For the British author David Nicholls, the key to a good romantic story is avoiding the clichés. “The first kiss, the first night together, the wedding day. There are all these landmarks which are quite familiar and quite obvious,” he said recently.
Instead, his 2009 novel “One Day” follows its two protagonists, Emma and Dexter, on the same day each year for two decades, as they weave in and out of each other’s lives as friends, partners and everything in between.What has happened on the previous 364 days is revealed slowly and indirectly, with many key moments left to the reader’s imagination.
In 2011, the novel — which has been translated into 40 languages and sold millions of copies — was adapted into a film starring Anne Hathaway and Jim Sturgess, and the story has now found new life as a limited series, created by the Scottish screenwriter Nicole Taylor and available on Netflix.
While both adaptations closely follow the structure and plot of the novel, the show devotes the majority of its 14 half-hour-ish episodes to a different year in the pair’s lives. The film’s shorter run time meant significant cuts, so that it ultimately became a “little synopsis of the novel,” according to Nicholls. (In a Times review, the critic A.O. Scott wrote that the film “turns an episodic story into an anthology of feelings and associations.”)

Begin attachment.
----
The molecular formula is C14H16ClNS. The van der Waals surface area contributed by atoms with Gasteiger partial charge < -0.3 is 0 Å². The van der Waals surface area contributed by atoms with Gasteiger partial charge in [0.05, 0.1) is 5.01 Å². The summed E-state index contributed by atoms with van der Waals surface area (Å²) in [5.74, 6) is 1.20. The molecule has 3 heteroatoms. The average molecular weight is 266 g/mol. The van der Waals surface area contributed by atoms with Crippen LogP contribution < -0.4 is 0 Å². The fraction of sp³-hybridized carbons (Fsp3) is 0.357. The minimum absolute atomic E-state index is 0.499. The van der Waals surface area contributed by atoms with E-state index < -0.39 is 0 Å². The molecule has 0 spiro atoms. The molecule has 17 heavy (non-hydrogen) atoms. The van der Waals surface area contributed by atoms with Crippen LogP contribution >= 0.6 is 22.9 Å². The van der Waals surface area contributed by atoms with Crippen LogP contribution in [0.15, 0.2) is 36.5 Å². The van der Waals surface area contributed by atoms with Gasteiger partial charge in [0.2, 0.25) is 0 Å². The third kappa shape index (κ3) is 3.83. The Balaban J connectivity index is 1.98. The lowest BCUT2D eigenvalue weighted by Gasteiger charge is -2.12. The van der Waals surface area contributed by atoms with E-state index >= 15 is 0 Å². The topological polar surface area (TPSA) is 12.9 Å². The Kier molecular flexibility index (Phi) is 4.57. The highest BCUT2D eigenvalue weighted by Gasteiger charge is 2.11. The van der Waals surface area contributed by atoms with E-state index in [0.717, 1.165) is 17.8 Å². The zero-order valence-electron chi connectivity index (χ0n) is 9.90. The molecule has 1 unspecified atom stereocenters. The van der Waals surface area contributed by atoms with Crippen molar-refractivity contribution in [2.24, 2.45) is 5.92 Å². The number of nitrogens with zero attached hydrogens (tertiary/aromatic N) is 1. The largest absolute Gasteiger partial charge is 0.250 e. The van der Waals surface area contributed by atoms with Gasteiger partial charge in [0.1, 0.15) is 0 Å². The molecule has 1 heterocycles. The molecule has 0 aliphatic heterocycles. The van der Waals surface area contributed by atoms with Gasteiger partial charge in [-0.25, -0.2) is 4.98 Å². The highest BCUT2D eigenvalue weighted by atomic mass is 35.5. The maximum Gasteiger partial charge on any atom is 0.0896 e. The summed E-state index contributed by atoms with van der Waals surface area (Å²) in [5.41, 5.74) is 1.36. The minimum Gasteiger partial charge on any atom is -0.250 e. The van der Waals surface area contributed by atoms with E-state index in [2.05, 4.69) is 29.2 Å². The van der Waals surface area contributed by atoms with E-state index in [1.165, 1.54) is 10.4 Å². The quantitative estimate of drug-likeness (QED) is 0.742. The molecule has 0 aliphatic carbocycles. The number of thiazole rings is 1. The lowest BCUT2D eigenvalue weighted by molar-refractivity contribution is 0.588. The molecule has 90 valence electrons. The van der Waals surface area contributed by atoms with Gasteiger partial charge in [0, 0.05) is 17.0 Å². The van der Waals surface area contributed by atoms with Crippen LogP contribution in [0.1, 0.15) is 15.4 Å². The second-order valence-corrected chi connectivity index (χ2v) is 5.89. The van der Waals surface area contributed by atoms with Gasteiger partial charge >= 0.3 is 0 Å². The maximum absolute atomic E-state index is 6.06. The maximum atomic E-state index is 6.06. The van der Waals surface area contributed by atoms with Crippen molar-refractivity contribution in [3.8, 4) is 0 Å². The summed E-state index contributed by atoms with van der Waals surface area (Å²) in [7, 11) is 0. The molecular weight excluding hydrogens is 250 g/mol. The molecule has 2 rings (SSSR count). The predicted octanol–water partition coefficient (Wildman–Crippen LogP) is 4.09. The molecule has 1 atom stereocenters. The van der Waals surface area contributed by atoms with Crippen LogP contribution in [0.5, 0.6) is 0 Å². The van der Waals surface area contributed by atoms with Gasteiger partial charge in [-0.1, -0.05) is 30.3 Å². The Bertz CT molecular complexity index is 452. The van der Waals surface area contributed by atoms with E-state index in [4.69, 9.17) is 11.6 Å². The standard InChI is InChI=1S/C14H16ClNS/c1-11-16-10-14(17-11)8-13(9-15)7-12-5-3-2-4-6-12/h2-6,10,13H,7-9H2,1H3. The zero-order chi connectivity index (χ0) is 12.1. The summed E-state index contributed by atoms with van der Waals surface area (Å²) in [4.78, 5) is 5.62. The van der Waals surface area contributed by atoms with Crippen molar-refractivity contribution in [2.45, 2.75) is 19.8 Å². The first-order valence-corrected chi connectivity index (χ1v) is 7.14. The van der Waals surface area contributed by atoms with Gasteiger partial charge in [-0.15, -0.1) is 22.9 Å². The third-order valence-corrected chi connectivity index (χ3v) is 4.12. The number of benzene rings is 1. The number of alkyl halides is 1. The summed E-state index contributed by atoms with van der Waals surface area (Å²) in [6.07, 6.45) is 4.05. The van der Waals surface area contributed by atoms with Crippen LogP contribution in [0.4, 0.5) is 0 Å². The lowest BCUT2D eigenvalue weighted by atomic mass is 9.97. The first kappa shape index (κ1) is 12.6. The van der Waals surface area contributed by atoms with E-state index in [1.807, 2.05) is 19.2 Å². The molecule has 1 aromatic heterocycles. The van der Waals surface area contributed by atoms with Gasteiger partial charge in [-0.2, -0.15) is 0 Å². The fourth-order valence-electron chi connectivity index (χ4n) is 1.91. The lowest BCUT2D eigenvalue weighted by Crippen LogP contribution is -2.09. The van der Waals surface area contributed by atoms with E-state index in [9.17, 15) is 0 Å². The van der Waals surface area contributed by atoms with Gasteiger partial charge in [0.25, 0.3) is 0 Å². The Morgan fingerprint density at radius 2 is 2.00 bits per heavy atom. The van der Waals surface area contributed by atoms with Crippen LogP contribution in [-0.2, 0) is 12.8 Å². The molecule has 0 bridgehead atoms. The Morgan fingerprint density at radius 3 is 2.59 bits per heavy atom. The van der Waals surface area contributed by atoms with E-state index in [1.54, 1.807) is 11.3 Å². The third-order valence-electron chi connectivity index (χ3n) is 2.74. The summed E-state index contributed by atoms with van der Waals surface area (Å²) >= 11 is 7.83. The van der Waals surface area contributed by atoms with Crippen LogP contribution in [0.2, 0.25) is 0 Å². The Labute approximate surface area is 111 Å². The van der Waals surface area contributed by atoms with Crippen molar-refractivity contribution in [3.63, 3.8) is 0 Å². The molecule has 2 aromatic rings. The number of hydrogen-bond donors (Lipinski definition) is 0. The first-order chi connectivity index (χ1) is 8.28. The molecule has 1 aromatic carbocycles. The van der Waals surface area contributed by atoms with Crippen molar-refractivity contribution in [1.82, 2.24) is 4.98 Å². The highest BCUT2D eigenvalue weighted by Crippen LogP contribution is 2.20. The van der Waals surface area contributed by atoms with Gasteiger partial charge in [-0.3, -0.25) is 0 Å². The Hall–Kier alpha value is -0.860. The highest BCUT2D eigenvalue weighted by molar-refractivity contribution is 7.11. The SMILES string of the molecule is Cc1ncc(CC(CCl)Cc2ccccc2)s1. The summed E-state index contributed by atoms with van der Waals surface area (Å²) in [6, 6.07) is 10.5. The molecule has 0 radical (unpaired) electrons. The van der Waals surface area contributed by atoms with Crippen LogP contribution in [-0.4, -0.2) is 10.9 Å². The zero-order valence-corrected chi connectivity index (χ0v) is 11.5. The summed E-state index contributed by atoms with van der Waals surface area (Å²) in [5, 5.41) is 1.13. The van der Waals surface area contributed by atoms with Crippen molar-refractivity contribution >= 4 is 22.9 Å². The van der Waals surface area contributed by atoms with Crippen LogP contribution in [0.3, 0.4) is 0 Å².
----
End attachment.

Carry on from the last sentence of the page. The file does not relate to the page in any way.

The show’s extended length allows more rounded characters to emerge for Emma (played by Ambika Mod, previously Shruti in “This Is Going to Hurt”) and Dexter (Leo Woodall, who was Jack in Season 2 of “The White Lotus”). We meet them in 1988, on their last night of college, where Emma has kept her head down and worked hard on a double major and Dexterhas been a popular party guy, achieving below average grades in anthropology.
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